Privacy commissioner says company still not complying with recommendations   

Charles Rusnell · CBC News · Posted: Aug 09, 2021 

The Babylon app allows people to consult with physicians, get prescriptions and referrals, and check symptoms, including those of COVID-19. The services are covered under Alberta’s health-care insurance. (Telus Health)

[Excerpt] Two reports by Alberta’s privacy commissioner found Telus Health ignored the province’s health information privacy laws when it launched Babylon — a controversial health-care app touted by the Kenney government — last year. 

The reports, released in late July, found Babylon had not complied with several key parts of both the province’s Health Information Act (HIA) and Personal Information Protection Act (PIPA).

In particular, the commissioner found Telus collected more personal information than necessary from patients, including photos. She was also troubled that Telus used facial recognition technology without notifying the patient.

The telecommunications company has made some changes, but so far has refused to implement several recommendations that would bring it in line with Alberta’s privacy laws.

Telus has insisted it is complying with other, global privacy standards.

Alberta Privacy Commissioner Jill Clayton said she is “not happy” with Telus’s response. 

“That is not very helpful,” Clayton told CBC News. “I’m not interested in compliance with global privacy standards. I’m interested in compliance with Alberta’s legislation.”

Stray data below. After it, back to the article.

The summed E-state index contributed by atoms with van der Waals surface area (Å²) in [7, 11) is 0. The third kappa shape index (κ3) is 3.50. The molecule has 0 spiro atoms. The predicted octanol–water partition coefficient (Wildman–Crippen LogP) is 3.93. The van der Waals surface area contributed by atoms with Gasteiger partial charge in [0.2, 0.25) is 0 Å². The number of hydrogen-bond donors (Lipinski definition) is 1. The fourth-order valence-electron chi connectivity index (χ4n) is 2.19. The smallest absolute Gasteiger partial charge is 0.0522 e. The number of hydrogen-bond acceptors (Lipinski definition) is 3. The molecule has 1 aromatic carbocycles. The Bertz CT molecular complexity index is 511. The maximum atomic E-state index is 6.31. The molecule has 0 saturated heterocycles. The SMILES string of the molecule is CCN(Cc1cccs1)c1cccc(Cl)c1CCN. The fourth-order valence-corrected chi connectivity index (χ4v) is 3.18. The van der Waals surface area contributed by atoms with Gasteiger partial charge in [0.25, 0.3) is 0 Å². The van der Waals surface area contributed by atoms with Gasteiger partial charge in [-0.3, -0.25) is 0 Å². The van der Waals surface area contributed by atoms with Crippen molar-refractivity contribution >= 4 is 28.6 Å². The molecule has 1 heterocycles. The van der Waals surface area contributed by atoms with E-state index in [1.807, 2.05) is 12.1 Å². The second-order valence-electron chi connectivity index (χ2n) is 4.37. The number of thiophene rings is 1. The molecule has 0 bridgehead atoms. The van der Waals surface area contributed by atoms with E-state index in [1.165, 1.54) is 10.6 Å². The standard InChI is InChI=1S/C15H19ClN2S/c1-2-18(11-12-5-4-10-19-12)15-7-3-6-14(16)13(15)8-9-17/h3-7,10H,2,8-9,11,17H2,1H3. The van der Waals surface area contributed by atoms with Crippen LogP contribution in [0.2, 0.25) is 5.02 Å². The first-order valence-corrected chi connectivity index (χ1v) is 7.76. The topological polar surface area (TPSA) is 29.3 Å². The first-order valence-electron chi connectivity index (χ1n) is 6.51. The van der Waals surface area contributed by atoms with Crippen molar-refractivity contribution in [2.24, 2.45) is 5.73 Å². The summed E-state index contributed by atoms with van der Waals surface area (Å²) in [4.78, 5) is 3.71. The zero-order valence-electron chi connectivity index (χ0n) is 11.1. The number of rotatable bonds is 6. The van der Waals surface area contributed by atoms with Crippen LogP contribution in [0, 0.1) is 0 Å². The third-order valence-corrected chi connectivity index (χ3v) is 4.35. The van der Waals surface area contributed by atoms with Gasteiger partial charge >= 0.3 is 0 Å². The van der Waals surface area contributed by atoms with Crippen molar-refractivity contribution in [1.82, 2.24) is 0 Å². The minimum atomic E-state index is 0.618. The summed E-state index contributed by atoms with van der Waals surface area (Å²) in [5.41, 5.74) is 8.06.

Alberta Privacy Commissioner Jill Clayton says she is ‘not happy’ with Telus’s response to her investigations into its Babylon app.  (Sam Martin/CBC)

Clayton said she expects to meet in the near future with Alberta Health, and will be asking if it will continue to fund services provided by Babylon’s 14 doctors if Telus does not fully comply with the province’s privacy laws.

“I think what we have here is an example of an app that was developed in another jurisdiction and was dropped into Alberta without due regard for Alberta’s legislation,” Clayton said.

Telus declined an interview request. 

In an emailed statement, the company insisted it “meets or exceeds all privacy requirements set out in Alberta’s legislation, including the matters raised by the recent report from Alberta’s Office of the Privacy Commissioner.”

Privacy complaints

Health Minister Tyler Shandro also declined an interview request.

A spokesperson, in an emailed statement, did not address specific issues from the reports. Instead, it only referenced the PIPA report, which found “overall [the app] collects, uses and discloses personal information for reasonable purposes and to a reasonable extent,” within the bounds of the act. 

Clayton however, pointed out that PIPA, which regulates companies, has a lower privacy standard than the HIA. 

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